In non-celiac people, gluten is broken down into its constituent proteins and does not elicit any immune response. In celiac disease, however, the gluten proteins cause inflammation, which can result in a number of GI issues. The microbiome has long been thought to play a role in this disease, because of its importance to immune mediation, and its role in gluten breakdown. An international group of scientists recently tested the role of various different characteristic microbiome communities on the immune reaction in mice with celiac disease. They published their results last week in the American Journal of Pathology.
The scientists used a mouse model for celiac disease that involved genetically modified mice that had an immune response to gluten. They split the mice into three groups, one group had a typical healthy microbiome, the next had a healthy microbiome but without proteobacteria, and the final group was germ free (i.e. completely lacking a microbiome). When the germ free mice were challenged with gluten they had the highest inflammatory response. This included increases in immune cells, and breakdown of the intestinal villi. Unsurprisingly, when the germ free mice were colonized with normal microbiota, their inflammatory response was attenuated. The scientists then discovered an important relationship between celiac’s and Proteobacteria. The mice that harbored this phylum had more severe responses to gluten, suggesting that these bacteria somehow worsen the inflammatory response to gluten. Antibiotic treatment that increased the amounts Proteobacteria, and the relative abundances of Escherichia, Helicobacter, Pasteurella, and Lactobacillus, also increased the inflammatory response.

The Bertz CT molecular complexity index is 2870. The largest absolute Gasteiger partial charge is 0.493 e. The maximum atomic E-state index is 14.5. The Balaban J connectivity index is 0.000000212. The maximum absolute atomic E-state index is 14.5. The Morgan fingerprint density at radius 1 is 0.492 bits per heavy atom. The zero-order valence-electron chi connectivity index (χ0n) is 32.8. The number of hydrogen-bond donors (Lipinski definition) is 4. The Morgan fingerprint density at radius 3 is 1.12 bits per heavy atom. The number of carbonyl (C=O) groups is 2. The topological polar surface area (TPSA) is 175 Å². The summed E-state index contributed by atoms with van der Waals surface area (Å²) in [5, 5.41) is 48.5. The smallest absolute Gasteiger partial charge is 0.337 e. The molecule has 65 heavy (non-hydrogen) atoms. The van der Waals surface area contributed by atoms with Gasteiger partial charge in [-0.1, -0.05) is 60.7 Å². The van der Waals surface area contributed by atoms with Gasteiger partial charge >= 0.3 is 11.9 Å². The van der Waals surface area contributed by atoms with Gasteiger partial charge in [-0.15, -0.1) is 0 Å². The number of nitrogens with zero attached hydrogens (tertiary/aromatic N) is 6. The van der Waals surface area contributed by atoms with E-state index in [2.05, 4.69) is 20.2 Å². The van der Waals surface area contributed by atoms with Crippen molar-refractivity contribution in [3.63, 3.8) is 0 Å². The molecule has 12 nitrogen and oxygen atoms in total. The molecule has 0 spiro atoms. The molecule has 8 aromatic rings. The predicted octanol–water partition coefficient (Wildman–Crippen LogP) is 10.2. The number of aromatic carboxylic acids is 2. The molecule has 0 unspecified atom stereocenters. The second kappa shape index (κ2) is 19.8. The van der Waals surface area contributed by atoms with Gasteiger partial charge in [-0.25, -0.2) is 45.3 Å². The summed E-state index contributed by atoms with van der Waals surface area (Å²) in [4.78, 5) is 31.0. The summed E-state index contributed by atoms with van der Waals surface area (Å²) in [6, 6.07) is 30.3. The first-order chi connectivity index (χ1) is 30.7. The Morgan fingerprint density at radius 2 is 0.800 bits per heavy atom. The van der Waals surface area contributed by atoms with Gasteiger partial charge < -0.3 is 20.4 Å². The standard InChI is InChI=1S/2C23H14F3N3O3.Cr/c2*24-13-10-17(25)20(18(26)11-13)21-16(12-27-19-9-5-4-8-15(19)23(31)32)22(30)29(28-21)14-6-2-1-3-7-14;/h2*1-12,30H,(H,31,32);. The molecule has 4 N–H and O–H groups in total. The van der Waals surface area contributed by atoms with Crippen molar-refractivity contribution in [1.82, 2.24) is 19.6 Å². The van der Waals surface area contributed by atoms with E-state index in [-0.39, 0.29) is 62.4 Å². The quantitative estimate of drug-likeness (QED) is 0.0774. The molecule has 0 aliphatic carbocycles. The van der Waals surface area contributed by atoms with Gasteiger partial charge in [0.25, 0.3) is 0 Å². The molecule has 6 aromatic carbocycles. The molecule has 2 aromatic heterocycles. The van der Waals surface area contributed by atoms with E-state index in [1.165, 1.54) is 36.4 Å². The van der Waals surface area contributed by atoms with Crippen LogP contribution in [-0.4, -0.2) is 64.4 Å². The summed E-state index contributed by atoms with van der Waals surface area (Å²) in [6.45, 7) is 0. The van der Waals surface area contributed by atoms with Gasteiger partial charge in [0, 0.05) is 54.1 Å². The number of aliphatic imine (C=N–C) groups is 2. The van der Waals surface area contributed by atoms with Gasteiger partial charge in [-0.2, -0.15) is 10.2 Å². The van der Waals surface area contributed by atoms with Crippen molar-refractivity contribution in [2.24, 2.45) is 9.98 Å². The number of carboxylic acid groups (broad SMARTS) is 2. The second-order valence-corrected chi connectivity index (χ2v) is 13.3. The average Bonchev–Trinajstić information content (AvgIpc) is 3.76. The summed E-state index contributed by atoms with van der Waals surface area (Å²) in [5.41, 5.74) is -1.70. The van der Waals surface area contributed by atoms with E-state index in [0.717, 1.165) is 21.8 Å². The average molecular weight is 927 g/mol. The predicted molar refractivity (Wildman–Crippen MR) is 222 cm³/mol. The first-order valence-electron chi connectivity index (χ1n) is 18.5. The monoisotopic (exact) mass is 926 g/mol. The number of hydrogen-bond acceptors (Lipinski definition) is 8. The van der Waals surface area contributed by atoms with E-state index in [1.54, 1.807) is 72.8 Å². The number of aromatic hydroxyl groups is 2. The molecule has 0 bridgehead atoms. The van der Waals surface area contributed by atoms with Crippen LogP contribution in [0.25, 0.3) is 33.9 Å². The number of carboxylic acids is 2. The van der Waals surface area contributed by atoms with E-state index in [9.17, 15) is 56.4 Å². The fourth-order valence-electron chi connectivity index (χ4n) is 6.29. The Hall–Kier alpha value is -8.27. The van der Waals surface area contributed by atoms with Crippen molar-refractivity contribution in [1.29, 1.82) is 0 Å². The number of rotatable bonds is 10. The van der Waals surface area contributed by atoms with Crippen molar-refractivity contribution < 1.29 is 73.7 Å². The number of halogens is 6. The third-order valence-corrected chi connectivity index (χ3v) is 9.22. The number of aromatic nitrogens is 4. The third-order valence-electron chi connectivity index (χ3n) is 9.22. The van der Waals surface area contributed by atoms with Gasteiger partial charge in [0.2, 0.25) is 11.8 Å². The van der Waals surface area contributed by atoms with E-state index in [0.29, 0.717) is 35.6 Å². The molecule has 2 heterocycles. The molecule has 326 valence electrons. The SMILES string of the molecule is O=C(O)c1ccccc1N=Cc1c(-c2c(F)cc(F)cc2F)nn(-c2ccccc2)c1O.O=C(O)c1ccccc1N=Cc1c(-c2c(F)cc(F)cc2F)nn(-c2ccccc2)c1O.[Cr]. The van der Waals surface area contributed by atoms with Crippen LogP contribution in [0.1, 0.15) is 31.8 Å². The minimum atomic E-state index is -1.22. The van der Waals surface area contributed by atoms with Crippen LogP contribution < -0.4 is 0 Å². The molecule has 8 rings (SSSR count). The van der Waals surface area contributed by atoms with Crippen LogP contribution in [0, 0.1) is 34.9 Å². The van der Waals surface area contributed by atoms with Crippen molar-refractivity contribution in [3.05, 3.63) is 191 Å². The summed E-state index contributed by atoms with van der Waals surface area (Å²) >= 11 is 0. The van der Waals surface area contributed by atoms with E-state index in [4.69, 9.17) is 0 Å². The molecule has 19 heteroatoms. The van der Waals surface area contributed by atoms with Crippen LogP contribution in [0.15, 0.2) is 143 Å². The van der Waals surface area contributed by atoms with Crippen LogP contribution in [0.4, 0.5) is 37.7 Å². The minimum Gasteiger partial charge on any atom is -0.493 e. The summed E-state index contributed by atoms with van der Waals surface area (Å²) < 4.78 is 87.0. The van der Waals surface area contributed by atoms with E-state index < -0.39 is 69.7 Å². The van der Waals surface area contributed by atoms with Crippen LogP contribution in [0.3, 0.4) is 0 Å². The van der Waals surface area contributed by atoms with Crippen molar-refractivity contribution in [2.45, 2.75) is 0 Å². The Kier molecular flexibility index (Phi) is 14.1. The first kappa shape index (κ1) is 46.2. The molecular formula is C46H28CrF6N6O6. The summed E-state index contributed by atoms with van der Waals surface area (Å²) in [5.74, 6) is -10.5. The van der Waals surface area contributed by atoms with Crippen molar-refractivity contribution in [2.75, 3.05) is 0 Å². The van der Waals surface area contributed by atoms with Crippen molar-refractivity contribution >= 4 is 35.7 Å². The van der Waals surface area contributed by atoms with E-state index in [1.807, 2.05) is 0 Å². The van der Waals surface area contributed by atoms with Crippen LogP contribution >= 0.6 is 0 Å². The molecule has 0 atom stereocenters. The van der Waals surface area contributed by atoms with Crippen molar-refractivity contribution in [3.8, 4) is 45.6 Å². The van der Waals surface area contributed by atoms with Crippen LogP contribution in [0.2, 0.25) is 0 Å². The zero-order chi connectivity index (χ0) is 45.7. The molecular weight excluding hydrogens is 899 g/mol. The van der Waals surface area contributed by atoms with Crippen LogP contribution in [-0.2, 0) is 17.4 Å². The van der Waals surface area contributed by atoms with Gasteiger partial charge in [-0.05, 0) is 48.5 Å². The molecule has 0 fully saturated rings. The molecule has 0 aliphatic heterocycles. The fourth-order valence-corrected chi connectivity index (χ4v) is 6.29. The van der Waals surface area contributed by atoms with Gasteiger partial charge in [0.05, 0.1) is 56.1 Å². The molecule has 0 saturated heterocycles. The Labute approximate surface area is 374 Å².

The exact mechanisms by which the microbiome are mediating the immune response are unclear. Bacteria are known to induce various immune cells and also break down gluten, and these mechanisms may be involved. In either case gluten sensitivity and celiac disease are clearly affected by the microbiome.